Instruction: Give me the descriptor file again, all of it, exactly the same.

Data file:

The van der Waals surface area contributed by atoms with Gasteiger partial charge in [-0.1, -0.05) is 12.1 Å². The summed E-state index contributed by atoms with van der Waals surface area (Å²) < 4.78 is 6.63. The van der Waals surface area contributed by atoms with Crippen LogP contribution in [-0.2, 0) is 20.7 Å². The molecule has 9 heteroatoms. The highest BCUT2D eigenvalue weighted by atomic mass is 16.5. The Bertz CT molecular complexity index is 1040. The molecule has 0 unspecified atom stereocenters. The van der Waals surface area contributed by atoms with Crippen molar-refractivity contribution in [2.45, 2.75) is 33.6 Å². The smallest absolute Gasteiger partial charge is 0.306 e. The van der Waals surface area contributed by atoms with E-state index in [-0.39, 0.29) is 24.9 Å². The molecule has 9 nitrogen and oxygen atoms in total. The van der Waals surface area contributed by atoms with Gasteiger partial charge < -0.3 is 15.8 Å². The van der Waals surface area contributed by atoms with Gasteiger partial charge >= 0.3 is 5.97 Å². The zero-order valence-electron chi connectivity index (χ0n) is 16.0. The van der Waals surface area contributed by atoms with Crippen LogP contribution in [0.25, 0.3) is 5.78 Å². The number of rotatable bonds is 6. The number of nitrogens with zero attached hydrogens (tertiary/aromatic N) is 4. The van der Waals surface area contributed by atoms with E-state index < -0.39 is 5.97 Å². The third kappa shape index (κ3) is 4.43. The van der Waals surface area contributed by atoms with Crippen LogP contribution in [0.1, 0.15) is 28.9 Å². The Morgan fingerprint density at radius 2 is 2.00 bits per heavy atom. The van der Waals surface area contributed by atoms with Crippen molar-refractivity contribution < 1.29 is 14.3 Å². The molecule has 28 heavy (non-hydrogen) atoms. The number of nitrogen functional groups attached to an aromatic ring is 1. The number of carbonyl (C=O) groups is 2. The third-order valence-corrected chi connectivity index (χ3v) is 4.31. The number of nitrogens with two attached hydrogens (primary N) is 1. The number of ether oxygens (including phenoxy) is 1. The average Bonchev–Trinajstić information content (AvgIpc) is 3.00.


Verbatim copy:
The van der Waals surface area contributed by atoms with Gasteiger partial charge in [-0.1, -0.05) is 12.1 Å². The summed E-state index contributed by atoms with van der Waals surface area (Å²) < 4.78 is 6.63. The van der Waals surface area contributed by atoms with Crippen LogP contribution in [-0.2, 0) is 20.7 Å². The molecule has 9 heteroatoms. The highest BCUT2D eigenvalue weighted by atomic mass is 16.5. The Bertz CT molecular complexity index is 1040. The molecule has 0 unspecified atom stereocenters. The van der Waals surface area contributed by atoms with Crippen molar-refractivity contribution in [2.45, 2.75) is 33.6 Å². The smallest absolute Gasteiger partial charge is 0.306 e. The van der Waals surface area contributed by atoms with E-state index in [-0.39, 0.29) is 24.9 Å². The molecule has 9 nitrogen and oxygen atoms in total. The van der Waals surface area contributed by atoms with Gasteiger partial charge < -0.3 is 15.8 Å². The van der Waals surface area contributed by atoms with Gasteiger partial charge >= 0.3 is 5.97 Å². The zero-order valence-electron chi connectivity index (χ0n) is 16.0. The van der Waals surface area contributed by atoms with Crippen LogP contribution in [0.25, 0.3) is 5.78 Å². The number of rotatable bonds is 6. The number of nitrogens with zero attached hydrogens (tertiary/aromatic N) is 4. The van der Waals surface area contributed by atoms with E-state index < -0.39 is 5.97 Å². The third kappa shape index (κ3) is 4.43. The van der Waals surface area contributed by atoms with Crippen LogP contribution in [0.1, 0.15) is 28.9 Å². The Morgan fingerprint density at radius 2 is 2.00 bits per heavy atom. The van der Waals surface area contributed by atoms with Crippen molar-refractivity contribution < 1.29 is 14.3 Å². The molecule has 28 heavy (non-hydrogen) atoms. The number of nitrogen functional groups attached to an aromatic ring is 1. The number of carbonyl (C=O) groups is 2. The third-order valence-corrected chi connectivity index (χ3v) is 4.31. The number of nitrogens with two attached hydrogens (primary N) is 1. The number of ether oxygens (including phenoxy) is 1. The average Bonchev–Trinajstić information content (AvgIpc) is 3.00.